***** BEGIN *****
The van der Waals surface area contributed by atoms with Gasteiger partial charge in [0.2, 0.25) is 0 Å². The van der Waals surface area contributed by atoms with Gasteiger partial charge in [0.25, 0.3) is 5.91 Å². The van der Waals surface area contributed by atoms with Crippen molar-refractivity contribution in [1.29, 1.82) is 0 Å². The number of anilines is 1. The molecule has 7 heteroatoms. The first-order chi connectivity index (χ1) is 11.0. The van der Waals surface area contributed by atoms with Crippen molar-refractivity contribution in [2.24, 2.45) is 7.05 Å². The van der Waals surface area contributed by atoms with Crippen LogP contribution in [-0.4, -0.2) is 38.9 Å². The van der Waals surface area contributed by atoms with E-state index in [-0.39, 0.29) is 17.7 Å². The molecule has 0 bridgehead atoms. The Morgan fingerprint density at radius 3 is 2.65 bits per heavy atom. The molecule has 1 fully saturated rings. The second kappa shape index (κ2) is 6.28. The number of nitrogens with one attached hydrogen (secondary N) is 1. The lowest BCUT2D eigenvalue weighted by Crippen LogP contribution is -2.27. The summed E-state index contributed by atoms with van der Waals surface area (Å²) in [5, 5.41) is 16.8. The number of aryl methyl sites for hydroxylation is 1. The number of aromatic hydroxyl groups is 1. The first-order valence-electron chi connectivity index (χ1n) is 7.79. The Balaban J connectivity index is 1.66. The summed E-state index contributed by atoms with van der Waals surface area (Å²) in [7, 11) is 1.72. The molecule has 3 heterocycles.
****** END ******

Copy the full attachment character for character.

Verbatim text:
The van der Waals surface area contributed by atoms with Gasteiger partial charge in [0.2, 0.25) is 0 Å². The van der Waals surface area contributed by atoms with Gasteiger partial charge in [0.25, 0.3) is 5.91 Å². The van der Waals surface area contributed by atoms with Crippen molar-refractivity contribution in [1.29, 1.82) is 0 Å². The number of anilines is 1. The molecule has 7 heteroatoms. The first-order chi connectivity index (χ1) is 11.0. The van der Waals surface area contributed by atoms with Crippen molar-refractivity contribution in [2.24, 2.45) is 7.05 Å². The van der Waals surface area contributed by atoms with Crippen LogP contribution in [-0.4, -0.2) is 38.9 Å². The van der Waals surface area contributed by atoms with E-state index in [-0.39, 0.29) is 17.7 Å². The molecule has 0 bridgehead atoms. The Morgan fingerprint density at radius 3 is 2.65 bits per heavy atom. The molecule has 1 fully saturated rings. The second kappa shape index (κ2) is 6.28. The number of nitrogens with one attached hydrogen (secondary N) is 1. The lowest BCUT2D eigenvalue weighted by Crippen LogP contribution is -2.27. The summed E-state index contributed by atoms with van der Waals surface area (Å²) in [5, 5.41) is 16.8. The number of aryl methyl sites for hydroxylation is 1. The number of aromatic hydroxyl groups is 1. The first-order valence-electron chi connectivity index (χ1n) is 7.79. The Balaban J connectivity index is 1.66. The summed E-state index contributed by atoms with van der Waals surface area (Å²) in [7, 11) is 1.72. The molecule has 3 heterocycles.